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Pocket of Joy: Being a QUITTER QUITTER GLITZ AND GLITTER!

Sometimes it's better than a turkey dinner, especially in the time of Covid. As a follow-up to my recent advice to "let yourself eat cake," I think we should all unironically consider the advice of Prince Richie McRichface with his wife Mrs. Sparkle and every other million/billion/trillionaire who exhibits this rare rich person behavior: saying something both honest and compassionate that actually aligns with their own observable actions. 

I know, it's much easier for someone with "f u money" to quit a toxic employer / family / racist nation / whatever and fly off into the sunset, but it is also possible for people with "f u self-worth" to make a daring escape into the fairy-tale wilderness of prioritizing health over wealth.

Many regular people are taking opportunities to switch to better jobs or deciding to retire early, which isn't exactly "quitting" in the way that word is normally used.

Some people at that candle factory in Kentucky sought shelter from a tornado even though they were threatened with firing, which it seems rude to call "quitting." 

Sometimes "quitting" a toxic work environment is as good for you as quitting cigarettes or meth.

This advice comes too late for many people who worked at that candle factory, at the nearby Amazon warehouse, and in many other places that weren't destroyed by a natural disaster but which have destroyed the spirits and minds of their employees slowly over months or years.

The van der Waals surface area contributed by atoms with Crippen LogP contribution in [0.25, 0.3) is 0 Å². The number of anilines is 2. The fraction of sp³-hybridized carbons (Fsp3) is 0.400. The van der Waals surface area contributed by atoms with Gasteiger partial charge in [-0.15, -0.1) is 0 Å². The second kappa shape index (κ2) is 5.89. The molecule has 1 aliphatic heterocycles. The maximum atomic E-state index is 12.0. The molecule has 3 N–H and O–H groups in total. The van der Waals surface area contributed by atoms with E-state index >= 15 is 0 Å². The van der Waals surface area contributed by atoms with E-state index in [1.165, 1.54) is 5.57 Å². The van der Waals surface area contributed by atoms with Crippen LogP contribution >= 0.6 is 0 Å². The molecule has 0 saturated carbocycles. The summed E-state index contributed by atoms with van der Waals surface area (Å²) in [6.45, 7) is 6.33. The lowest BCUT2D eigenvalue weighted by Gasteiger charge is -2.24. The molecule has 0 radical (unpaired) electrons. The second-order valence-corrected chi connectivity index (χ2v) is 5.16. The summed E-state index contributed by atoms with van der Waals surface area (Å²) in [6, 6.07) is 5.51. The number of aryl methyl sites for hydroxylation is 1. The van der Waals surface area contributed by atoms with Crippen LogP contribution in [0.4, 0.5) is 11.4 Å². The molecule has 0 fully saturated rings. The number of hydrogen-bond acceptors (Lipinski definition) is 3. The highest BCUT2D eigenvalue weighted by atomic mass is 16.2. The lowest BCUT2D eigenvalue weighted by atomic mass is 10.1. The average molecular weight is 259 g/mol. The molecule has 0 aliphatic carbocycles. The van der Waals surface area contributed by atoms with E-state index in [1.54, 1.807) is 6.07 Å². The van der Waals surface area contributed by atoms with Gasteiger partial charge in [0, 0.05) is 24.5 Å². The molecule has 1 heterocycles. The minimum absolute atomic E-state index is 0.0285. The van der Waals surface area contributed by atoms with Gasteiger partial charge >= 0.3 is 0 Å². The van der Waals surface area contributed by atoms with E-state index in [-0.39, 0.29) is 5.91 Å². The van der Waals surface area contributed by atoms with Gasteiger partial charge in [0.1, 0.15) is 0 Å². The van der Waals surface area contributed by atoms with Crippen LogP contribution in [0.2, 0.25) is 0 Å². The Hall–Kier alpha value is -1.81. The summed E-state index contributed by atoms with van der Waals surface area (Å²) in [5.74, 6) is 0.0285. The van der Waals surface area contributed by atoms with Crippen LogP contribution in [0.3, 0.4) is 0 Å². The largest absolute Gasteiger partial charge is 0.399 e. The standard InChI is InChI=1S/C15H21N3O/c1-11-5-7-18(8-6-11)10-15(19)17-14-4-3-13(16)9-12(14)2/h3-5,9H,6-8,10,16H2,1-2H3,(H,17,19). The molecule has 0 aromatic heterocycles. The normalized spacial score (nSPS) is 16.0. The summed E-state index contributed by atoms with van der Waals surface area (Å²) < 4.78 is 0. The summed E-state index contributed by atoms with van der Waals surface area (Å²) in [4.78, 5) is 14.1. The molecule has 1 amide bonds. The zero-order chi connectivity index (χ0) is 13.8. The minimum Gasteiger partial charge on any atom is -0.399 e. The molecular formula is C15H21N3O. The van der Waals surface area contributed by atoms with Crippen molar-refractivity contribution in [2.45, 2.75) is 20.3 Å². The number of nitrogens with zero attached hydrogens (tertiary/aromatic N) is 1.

"Nervous breakdowns" have made a comeback. 

But you know what hot new trend has also come back, this time with the Markle sparkle? 

Prioritizing your mental health!

Photo cropped from Flickr version by Mark Jones. This file is licensed under the Creative Commons Attribution 2.0 Generic license.

Prince Harry says to chuck your job in the bin if it doesn't spark joy!

And I think it's a good look.

If you can't just up and quit your job because you're an American and your access to lifesaving health care depends upon constant employment, merely searching for your next gig can help. It can help you feel a sense of control over your situation, even if you don't find something better immediately.

It can also help to say no more often, to decline anything not required or which probably goes against labor law and can be litigated later (like staying in a building that's sitting in the path of a tornado, for example), and to focus on filling up your time and attention outside of the work day with other priorities, such as family activities, dates, hobbies, or even a side gig or passion project that could lead into a future career change.

Assertive people with high self-esteem tend to be better respected and more productive, so improving your life outside of work might even help you to change your dynamic at work.

If not, you can always quit! It's better than getting crushed by a tornado, succumbing to karoshi, or losing your $h*! at work and getting fired, which is happening, um, a lot lately, it seems.

Fancy people quit all the time, and it 100% makes their skin glowier.

Indeed offers a few timely words of advice on "How to Gracefully Resign from a Toxic Job."


Jean Michelle Miernik is the author of OG Robin Hood-style saga Leirah and the Wild Man: A Tale of Obsession and Survival at the Edges of the Byzantine World. 

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